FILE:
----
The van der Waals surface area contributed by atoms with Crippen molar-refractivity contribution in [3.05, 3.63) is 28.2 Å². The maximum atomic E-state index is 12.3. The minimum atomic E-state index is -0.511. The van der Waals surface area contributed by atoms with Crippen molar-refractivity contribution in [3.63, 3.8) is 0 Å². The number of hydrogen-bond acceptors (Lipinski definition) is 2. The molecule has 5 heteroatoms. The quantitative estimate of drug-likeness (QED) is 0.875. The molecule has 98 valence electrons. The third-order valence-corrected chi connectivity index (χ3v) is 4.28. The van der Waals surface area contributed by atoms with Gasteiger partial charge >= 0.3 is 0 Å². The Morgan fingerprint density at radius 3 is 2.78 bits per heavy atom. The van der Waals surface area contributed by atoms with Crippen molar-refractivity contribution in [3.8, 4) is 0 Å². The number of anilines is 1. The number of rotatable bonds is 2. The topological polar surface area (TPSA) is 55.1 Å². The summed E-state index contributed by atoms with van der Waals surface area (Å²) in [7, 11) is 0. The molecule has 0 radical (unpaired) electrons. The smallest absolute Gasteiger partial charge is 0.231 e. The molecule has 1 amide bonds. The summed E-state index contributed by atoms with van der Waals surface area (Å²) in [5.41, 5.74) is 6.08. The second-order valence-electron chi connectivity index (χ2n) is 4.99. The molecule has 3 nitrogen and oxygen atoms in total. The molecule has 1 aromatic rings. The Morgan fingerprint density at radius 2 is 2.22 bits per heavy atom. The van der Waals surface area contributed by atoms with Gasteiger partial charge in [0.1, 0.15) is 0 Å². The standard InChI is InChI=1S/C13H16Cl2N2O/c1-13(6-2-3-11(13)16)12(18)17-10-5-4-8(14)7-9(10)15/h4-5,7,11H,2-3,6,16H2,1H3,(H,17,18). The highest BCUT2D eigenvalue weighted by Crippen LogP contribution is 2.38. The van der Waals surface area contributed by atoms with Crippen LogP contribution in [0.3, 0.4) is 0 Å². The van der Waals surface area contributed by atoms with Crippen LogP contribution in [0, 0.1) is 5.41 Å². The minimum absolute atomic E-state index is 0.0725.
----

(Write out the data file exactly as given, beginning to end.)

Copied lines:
The van der Waals surface area contributed by atoms with Crippen molar-refractivity contribution in [3.05, 3.63) is 28.2 Å². The maximum atomic E-state index is 12.3. The minimum atomic E-state index is -0.511. The van der Waals surface area contributed by atoms with Crippen molar-refractivity contribution in [3.63, 3.8) is 0 Å². The number of hydrogen-bond acceptors (Lipinski definition) is 2. The molecule has 5 heteroatoms. The quantitative estimate of drug-likeness (QED) is 0.875. The molecule has 98 valence electrons. The third-order valence-corrected chi connectivity index (χ3v) is 4.28. The van der Waals surface area contributed by atoms with Gasteiger partial charge >= 0.3 is 0 Å². The Morgan fingerprint density at radius 3 is 2.78 bits per heavy atom. The van der Waals surface area contributed by atoms with Crippen molar-refractivity contribution in [3.8, 4) is 0 Å². The number of anilines is 1. The number of rotatable bonds is 2. The topological polar surface area (TPSA) is 55.1 Å². The summed E-state index contributed by atoms with van der Waals surface area (Å²) in [7, 11) is 0. The molecule has 0 radical (unpaired) electrons. The smallest absolute Gasteiger partial charge is 0.231 e. The molecule has 1 amide bonds. The summed E-state index contributed by atoms with van der Waals surface area (Å²) in [5.41, 5.74) is 6.08. The second-order valence-electron chi connectivity index (χ2n) is 4.99. The molecule has 3 nitrogen and oxygen atoms in total. The molecule has 1 aromatic rings. The Morgan fingerprint density at radius 2 is 2.22 bits per heavy atom. The van der Waals surface area contributed by atoms with Gasteiger partial charge in [0.1, 0.15) is 0 Å². The standard InChI is InChI=1S/C13H16Cl2N2O/c1-13(6-2-3-11(13)16)12(18)17-10-5-4-8(14)7-9(10)15/h4-5,7,11H,2-3,6,16H2,1H3,(H,17,18). The highest BCUT2D eigenvalue weighted by Crippen LogP contribution is 2.38. The van der Waals surface area contributed by atoms with Crippen LogP contribution in [0.3, 0.4) is 0 Å². The van der Waals surface area contributed by atoms with Crippen LogP contribution in [0, 0.1) is 5.41 Å². The minimum absolute atomic E-state index is 0.0725.